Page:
The importance of a tech-savvy boardroom
The Covid-19 pandemic changed the way we worked, shopped, communicated, and went about our daily lives. We may have seen the back of the worst of the health crisis, but the disruption to work culture and business models created by the pandemic, paved the new wave for digital transformation and technology adoption.
Many companies have prioritised digital transformation to accommodate flexible ways of working and evolving client demands. However, there is still plenty businesses can do, particularly at a board level, which has historically been slower to embrace digital innovation.
Bringing insight and oversight to tech transformation
According to a study by Deloitte, boards that are actively engaged on technology issues, perform better financially.
Rather than viewing tech as a standalone function, boards should consider IT as an integrated part of wider business strategy and operations.
Boards need to proactively work on identifying and addressing knowledge gaps in relation to technology. While board members might not be the most proficient of tech experts, they need to have sufficient context and recognise that technology presents opportunity as well as threats, to be able to steer management and the company in the right direction.
Boards made up of tech-savvy directors can provide invaluable oversight and insight in the race to digital transformation. Boards with tech knowledge will be able to address risk and growth strategies and build resilience in a climate of ongoing disruption and challenges.
Using digital tools for board operations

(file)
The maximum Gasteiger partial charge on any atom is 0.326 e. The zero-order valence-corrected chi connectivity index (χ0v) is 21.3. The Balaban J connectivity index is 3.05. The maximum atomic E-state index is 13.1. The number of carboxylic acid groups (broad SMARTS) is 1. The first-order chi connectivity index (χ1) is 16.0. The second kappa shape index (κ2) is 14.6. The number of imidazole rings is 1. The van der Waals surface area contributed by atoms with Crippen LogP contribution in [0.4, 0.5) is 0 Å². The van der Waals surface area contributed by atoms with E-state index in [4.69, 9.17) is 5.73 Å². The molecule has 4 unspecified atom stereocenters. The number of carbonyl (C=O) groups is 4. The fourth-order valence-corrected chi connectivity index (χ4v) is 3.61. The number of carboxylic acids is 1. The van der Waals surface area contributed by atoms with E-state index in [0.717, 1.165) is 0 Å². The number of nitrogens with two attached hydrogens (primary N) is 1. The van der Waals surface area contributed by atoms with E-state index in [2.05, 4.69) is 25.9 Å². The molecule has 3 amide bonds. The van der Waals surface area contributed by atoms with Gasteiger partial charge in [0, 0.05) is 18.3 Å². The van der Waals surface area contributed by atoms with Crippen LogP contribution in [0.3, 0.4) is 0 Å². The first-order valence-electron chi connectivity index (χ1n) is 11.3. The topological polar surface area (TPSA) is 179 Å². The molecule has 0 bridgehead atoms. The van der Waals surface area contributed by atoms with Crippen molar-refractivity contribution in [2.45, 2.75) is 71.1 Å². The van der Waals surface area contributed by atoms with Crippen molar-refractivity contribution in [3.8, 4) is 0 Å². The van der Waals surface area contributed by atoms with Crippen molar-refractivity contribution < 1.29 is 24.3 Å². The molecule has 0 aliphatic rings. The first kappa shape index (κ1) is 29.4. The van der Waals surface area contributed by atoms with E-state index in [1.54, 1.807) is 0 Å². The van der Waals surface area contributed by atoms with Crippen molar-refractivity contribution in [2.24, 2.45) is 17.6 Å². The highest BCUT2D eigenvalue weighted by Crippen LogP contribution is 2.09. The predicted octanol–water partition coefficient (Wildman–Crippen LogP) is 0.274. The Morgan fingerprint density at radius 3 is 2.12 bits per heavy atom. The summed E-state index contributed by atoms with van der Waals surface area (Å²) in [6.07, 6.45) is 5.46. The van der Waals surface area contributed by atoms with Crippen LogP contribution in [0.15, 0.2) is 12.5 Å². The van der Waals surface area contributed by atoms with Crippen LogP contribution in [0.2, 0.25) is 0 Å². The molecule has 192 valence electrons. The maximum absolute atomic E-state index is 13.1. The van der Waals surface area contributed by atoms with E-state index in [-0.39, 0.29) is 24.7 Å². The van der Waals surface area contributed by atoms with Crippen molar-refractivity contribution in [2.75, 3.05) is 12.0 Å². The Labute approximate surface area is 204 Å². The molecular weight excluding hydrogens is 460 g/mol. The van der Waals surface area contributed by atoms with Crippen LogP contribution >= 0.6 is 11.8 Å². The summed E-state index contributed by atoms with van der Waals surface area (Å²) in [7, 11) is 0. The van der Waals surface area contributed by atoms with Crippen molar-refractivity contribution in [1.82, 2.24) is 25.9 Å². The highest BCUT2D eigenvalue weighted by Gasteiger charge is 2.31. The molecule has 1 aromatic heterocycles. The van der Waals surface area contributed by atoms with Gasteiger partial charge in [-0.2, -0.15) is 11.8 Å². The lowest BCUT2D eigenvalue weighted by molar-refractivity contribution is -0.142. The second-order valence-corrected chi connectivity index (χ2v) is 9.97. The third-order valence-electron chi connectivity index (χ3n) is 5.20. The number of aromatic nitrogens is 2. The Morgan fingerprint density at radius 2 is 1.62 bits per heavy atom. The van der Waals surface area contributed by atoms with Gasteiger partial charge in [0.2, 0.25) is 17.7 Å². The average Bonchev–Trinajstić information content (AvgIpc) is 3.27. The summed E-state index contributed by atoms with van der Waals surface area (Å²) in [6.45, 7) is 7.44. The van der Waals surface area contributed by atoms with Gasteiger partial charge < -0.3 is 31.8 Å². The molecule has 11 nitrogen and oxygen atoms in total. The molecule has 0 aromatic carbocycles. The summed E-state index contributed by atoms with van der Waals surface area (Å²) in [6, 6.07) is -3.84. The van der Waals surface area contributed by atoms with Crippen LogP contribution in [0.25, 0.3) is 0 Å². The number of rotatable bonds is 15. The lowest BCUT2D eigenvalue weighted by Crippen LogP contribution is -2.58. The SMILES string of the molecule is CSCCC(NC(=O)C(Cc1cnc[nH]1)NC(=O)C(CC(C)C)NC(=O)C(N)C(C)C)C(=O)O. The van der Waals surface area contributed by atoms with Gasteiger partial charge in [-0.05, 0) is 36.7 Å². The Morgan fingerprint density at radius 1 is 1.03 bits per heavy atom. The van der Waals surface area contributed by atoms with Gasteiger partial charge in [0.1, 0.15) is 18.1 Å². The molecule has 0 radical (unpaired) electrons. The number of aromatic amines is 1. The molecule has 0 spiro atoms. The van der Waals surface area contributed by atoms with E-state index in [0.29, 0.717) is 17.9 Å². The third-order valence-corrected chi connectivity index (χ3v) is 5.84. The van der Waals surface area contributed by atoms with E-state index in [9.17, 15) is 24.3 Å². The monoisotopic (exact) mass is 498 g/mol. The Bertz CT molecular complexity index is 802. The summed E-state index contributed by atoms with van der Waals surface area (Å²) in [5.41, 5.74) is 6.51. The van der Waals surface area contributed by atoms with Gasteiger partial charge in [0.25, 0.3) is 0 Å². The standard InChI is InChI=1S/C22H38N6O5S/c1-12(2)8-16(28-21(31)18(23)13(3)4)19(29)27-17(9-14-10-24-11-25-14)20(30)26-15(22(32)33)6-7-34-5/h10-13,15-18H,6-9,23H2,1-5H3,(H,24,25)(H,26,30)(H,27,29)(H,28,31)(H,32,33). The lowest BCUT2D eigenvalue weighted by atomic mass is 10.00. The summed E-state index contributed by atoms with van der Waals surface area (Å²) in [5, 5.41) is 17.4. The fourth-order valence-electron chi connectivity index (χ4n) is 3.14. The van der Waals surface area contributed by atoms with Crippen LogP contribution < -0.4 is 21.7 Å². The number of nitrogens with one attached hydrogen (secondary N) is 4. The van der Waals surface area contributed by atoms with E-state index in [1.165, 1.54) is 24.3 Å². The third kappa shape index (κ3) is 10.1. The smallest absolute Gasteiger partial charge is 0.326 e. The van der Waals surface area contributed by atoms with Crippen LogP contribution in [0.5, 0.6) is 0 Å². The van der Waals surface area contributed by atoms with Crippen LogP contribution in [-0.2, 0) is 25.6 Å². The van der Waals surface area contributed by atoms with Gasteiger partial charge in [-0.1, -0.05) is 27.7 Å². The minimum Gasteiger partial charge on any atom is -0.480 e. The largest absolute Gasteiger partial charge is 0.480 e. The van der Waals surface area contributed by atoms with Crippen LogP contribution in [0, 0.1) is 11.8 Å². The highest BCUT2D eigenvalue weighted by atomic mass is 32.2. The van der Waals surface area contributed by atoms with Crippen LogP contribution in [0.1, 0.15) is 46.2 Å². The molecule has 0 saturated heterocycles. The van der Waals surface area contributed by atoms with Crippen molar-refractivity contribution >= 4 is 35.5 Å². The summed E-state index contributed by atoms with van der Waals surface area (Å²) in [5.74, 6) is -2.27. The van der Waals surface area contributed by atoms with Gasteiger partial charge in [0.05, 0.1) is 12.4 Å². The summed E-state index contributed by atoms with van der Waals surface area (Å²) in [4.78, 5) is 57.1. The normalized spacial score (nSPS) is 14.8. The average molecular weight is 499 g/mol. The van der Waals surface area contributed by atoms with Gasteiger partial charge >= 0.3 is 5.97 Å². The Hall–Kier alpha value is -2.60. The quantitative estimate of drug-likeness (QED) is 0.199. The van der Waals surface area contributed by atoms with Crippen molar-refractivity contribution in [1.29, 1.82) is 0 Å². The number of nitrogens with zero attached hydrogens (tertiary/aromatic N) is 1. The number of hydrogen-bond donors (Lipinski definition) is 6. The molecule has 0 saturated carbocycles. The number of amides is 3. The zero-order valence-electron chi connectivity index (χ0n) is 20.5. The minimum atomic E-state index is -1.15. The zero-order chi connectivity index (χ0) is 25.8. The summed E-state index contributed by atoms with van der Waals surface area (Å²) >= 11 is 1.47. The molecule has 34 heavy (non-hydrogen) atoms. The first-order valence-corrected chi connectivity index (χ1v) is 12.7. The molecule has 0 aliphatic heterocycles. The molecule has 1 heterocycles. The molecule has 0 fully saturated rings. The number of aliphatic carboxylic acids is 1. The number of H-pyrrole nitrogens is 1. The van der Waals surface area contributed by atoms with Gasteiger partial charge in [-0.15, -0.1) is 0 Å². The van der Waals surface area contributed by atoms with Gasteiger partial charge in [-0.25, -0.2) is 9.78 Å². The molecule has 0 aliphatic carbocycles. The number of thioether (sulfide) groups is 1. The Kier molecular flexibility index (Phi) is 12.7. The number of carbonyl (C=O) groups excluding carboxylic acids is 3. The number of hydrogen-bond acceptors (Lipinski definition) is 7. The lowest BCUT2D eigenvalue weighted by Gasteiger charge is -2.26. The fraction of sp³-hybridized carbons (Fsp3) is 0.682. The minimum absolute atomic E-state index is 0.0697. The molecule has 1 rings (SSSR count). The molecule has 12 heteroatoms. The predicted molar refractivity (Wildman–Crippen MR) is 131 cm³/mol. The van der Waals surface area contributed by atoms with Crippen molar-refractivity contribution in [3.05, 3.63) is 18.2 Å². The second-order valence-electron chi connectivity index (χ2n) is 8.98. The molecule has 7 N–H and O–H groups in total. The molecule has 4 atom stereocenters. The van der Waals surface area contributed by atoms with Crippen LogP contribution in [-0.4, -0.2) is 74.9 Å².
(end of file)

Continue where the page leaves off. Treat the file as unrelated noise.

As well as having the right mindset and context at board level in relation to tech, boards should be leveraging digital tools for their own operations.
Before the Covid-19 pandemic struck, just 5% of board meetings were carried out remotely. During the health crisis, this number jumped to 95%. Research by the Harvard Business Review shows that over 50% of boards now use a hybrid meeting model, balancing face-to-face meetings with virtual ones. Studies suggest that a hybrid meeting set-up can significantly increase the efficiency of board meetings, with a 20% higher attendance and being 30% shorter than physical meetings.
Leveraging tools for virtual communication like Zoom, Google Meet, and Skype, is an all but necessity in accommodating for efficient boardroom function when operating within a hybrid business model.
Digital transformation comes with many benefits, but the digital climate brings its own element of risk, including the rise of cybercrime. During the pandemic, cybercrime cost UK businesses around £2.4 billion.
With cybercrime on the rise and posing a real threat to organisations of all sectors and sizes, it is vital that boards play an active role in preparing for the escalating cybersecurity threat.
Studies show that while cybersecurity has been on the board agenda for some time, boards need to do more to address the issue.
While regulated industries, particularly banks and insurance companies, prioritise cybersecurity, companies of all sectors need to show that same level of commitment towards cybercrime in the boardroom.
Manufacturing companies and retailers may be a lot more aware of the vulnerabilities digitalisation can have on operations, but adopting a risk-based security strategy at board level is crucial is locating gaps in security infrastructures, in achieving compliance, and reducing risk.
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